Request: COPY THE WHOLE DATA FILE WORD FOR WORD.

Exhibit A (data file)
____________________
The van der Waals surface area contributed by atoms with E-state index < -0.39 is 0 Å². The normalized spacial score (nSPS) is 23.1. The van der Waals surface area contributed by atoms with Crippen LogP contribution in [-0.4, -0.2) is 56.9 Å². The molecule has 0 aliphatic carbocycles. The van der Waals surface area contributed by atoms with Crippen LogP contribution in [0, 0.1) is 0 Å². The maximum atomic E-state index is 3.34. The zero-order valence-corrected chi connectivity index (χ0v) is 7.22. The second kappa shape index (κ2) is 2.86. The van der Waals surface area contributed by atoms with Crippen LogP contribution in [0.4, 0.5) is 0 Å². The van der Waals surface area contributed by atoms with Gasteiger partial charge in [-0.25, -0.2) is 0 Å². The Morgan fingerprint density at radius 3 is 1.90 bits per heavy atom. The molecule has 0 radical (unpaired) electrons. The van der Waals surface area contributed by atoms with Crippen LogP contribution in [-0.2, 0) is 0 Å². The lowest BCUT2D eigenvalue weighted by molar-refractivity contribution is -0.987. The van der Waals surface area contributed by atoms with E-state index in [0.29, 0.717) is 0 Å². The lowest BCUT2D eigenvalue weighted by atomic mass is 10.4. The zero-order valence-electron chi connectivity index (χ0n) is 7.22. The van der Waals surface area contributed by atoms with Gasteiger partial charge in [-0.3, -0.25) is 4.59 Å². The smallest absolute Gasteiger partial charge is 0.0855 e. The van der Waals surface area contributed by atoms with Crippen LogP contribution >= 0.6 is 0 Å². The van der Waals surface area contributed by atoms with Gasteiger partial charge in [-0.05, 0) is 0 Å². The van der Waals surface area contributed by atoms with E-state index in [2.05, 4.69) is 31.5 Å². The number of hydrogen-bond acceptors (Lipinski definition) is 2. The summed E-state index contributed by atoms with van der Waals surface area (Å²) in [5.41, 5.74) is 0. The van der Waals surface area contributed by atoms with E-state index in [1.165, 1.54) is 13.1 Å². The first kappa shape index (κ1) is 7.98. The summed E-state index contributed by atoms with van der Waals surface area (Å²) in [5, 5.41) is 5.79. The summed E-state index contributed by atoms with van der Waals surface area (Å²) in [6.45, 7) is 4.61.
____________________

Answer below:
The van der Waals surface area contributed by atoms with E-state index < -0.39 is 0 Å². The normalized spacial score (nSPS) is 23.1. The van der Waals surface area contributed by atoms with Crippen LogP contribution in [-0.4, -0.2) is 56.9 Å². The molecule has 0 aliphatic carbocycles. The van der Waals surface area contributed by atoms with Crippen LogP contribution in [0, 0.1) is 0 Å². The maximum atomic E-state index is 3.34. The zero-order valence-corrected chi connectivity index (χ0v) is 7.22. The second kappa shape index (κ2) is 2.86. The van der Waals surface area contributed by atoms with Crippen LogP contribution in [0.4, 0.5) is 0 Å². The van der Waals surface area contributed by atoms with Gasteiger partial charge in [-0.25, -0.2) is 0 Å². The Morgan fingerprint density at radius 3 is 1.90 bits per heavy atom. The molecule has 0 radical (unpaired) electrons. The van der Waals surface area contributed by atoms with Crippen LogP contribution in [-0.2, 0) is 0 Å². The lowest BCUT2D eigenvalue weighted by molar-refractivity contribution is -0.987. The van der Waals surface area contributed by atoms with E-state index in [0.29, 0.717) is 0 Å². The lowest BCUT2D eigenvalue weighted by atomic mass is 10.4. The zero-order valence-electron chi connectivity index (χ0n) is 7.22. The van der Waals surface area contributed by atoms with Gasteiger partial charge in [-0.3, -0.25) is 4.59 Å². The smallest absolute Gasteiger partial charge is 0.0855 e. The van der Waals surface area contributed by atoms with Crippen LogP contribution >= 0.6 is 0 Å². The van der Waals surface area contributed by atoms with Gasteiger partial charge in [-0.05, 0) is 0 Å². The van der Waals surface area contributed by atoms with E-state index in [2.05, 4.69) is 31.5 Å². The number of hydrogen-bond acceptors (Lipinski definition) is 2. The summed E-state index contributed by atoms with van der Waals surface area (Å²) in [5.41, 5.74) is 0. The van der Waals surface area contributed by atoms with E-state index in [1.165, 1.54) is 13.1 Å². The first kappa shape index (κ1) is 7.98. The summed E-state index contributed by atoms with van der Waals surface area (Å²) in [5, 5.41) is 5.79. The summed E-state index contributed by atoms with van der Waals surface area (Å²) in [6.45, 7) is 4.61.